Today’s generally low volatility currency market environment could be “positive for risk-seeking, yield-hunting trading strategies,” an HSBC report out Wednesday said. There is one trade staple, maligned in certain quarters, and one currency sector that could benefit from a new volatility regime.
Volatility regimes, like price persistence, are ever changing
While some in the managed futures CTA space take the cyclicality of market environments as a document-able fact, there are those who are just now embracing the concept. The technical market environment of volatility is known to trigger numerous systematic strategies and create opportunity for discretionary and relative value traders as well.
Looking at the currency regimes over the last few years, the market environment for volatility has seen major swings. Mark McDonald, Head of FX Quantitative Strategy at HSBC, and David Bloom, Global Head of FX Research, note that which is causation for a volatility regime to come and go cannot always be precisely documented, there are logical causes to consider.
“Some suggest that these regimes are related to positioning, others believe that confidence in the ability of central banks to come to the rescue is the key, whilst many believe that these regimes are simply an emergent property of the market,” the pair wrote in a report titled “Keep calm and carry on: A new FX vol regime.”
In the research piece they not only document the change in volatility regimes from 2014, but provide analysis of the current regime and how it could impact certain trading strategies.
2014 was an extremely low volatility period… oddly so
The summer of 2014 was quiet. Very quite.
It was the age of central bank stimulus at its most potent point casting a spell over bonds and related markets such as stocks and currencies – both of which peg value based on sovereign interest rates. When rates move lower, the value of stocks moves higher, for instance. Higher interest rates increase currency values, as the US dollar is currently discovering as the US Federal Reserve delicately withdraws stimulus from the markets.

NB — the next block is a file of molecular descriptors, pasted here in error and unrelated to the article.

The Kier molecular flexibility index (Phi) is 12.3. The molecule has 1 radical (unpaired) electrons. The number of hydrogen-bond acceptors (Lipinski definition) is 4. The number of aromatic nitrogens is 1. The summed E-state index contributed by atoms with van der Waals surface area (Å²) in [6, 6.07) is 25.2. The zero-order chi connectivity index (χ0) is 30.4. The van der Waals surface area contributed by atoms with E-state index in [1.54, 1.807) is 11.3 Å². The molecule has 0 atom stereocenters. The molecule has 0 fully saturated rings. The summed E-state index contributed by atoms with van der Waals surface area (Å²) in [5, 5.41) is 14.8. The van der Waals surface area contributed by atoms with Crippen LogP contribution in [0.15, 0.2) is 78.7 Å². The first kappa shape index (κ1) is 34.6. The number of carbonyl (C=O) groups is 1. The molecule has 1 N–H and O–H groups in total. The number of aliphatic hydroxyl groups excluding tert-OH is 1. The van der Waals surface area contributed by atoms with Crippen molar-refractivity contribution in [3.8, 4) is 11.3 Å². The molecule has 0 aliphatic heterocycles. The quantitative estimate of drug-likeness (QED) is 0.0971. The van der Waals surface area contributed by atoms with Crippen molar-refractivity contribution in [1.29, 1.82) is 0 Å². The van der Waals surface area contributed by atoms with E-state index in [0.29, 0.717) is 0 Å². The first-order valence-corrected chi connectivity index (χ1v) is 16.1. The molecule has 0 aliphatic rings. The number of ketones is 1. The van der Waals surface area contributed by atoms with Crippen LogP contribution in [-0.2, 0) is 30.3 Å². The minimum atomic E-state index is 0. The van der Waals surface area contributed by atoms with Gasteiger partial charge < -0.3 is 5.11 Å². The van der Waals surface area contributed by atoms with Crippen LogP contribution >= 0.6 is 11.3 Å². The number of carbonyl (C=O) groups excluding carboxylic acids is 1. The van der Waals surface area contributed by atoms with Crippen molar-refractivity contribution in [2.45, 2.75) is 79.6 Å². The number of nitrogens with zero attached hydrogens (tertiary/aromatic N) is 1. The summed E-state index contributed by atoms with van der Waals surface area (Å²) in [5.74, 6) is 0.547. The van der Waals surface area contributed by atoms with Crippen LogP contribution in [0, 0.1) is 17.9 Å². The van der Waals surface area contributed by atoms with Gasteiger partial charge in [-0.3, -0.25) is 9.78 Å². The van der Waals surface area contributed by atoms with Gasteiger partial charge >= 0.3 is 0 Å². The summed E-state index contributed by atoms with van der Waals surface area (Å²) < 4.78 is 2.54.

“The market was puzzled by a low volatility conundrum,” McDonald and Bloom write. “Volatility was close to all-time lows in many asset classes and many regions. This low volatility environment was a source of great consternation and worry” as many traders “were genuinely worried that they would never see volatile markets ever again.”
In 2014 when they compared implied volatility to realized volatility it painted a picture of markets put to sleep. During that period “the majority of G10 currency pairs had negative Volatility Scores,” which impacted certain trading strategies. “Realised volatility very low at that time, the outlook being priced into the options market was that realised volatility would continue to be lower than usual.”
Those who study technical market environments over longer periods of time – 20 years, for instance – know that volatility, like price persistence, relative value divergence and mean reversion, have a history of coming and going. It was just a matter of time before they returned and 2015 was that year.